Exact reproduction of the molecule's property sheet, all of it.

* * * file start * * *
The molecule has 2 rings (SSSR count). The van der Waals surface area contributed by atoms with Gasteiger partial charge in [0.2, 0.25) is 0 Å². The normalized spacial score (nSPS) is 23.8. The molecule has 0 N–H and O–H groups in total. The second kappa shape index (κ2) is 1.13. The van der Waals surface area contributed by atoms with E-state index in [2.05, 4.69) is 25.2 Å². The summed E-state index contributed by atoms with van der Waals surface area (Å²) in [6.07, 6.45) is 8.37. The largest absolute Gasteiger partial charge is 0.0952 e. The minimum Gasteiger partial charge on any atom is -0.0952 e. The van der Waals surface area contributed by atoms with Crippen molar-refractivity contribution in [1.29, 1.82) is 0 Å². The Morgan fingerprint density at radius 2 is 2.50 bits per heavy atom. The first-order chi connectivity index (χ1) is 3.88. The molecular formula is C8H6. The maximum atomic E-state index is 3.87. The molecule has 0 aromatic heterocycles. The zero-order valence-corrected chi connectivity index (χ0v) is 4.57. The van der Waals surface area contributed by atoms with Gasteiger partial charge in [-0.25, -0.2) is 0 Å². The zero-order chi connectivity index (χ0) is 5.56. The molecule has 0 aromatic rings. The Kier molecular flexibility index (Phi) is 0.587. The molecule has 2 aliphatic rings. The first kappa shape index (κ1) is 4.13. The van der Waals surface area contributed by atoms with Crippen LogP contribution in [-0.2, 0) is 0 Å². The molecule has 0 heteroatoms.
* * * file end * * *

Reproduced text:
The molecule has 2 rings (SSSR count). The van der Waals surface area contributed by atoms with Gasteiger partial charge in [0.2, 0.25) is 0 Å². The normalized spacial score (nSPS) is 23.8. The molecule has 0 N–H and O–H groups in total. The second kappa shape index (κ2) is 1.13. The van der Waals surface area contributed by atoms with E-state index in [2.05, 4.69) is 25.2 Å². The summed E-state index contributed by atoms with van der Waals surface area (Å²) in [6.07, 6.45) is 8.37. The largest absolute Gasteiger partial charge is 0.0952 e. The minimum Gasteiger partial charge on any atom is -0.0952 e. The van der Waals surface area contributed by atoms with Crippen molar-refractivity contribution in [1.29, 1.82) is 0 Å². The Morgan fingerprint density at radius 2 is 2.50 bits per heavy atom. The first-order chi connectivity index (χ1) is 3.88. The molecular formula is C8H6. The maximum atomic E-state index is 3.87. The molecule has 0 aromatic heterocycles. The zero-order valence-corrected chi connectivity index (χ0v) is 4.57. The van der Waals surface area contributed by atoms with Gasteiger partial charge in [-0.25, -0.2) is 0 Å². The zero-order chi connectivity index (χ0) is 5.56. The molecule has 0 aromatic rings. The Kier molecular flexibility index (Phi) is 0.587. The molecule has 2 aliphatic rings. The first kappa shape index (κ1) is 4.13. The van der Waals surface area contributed by atoms with Crippen LogP contribution in [-0.2, 0) is 0 Å². The molecule has 0 heteroatoms.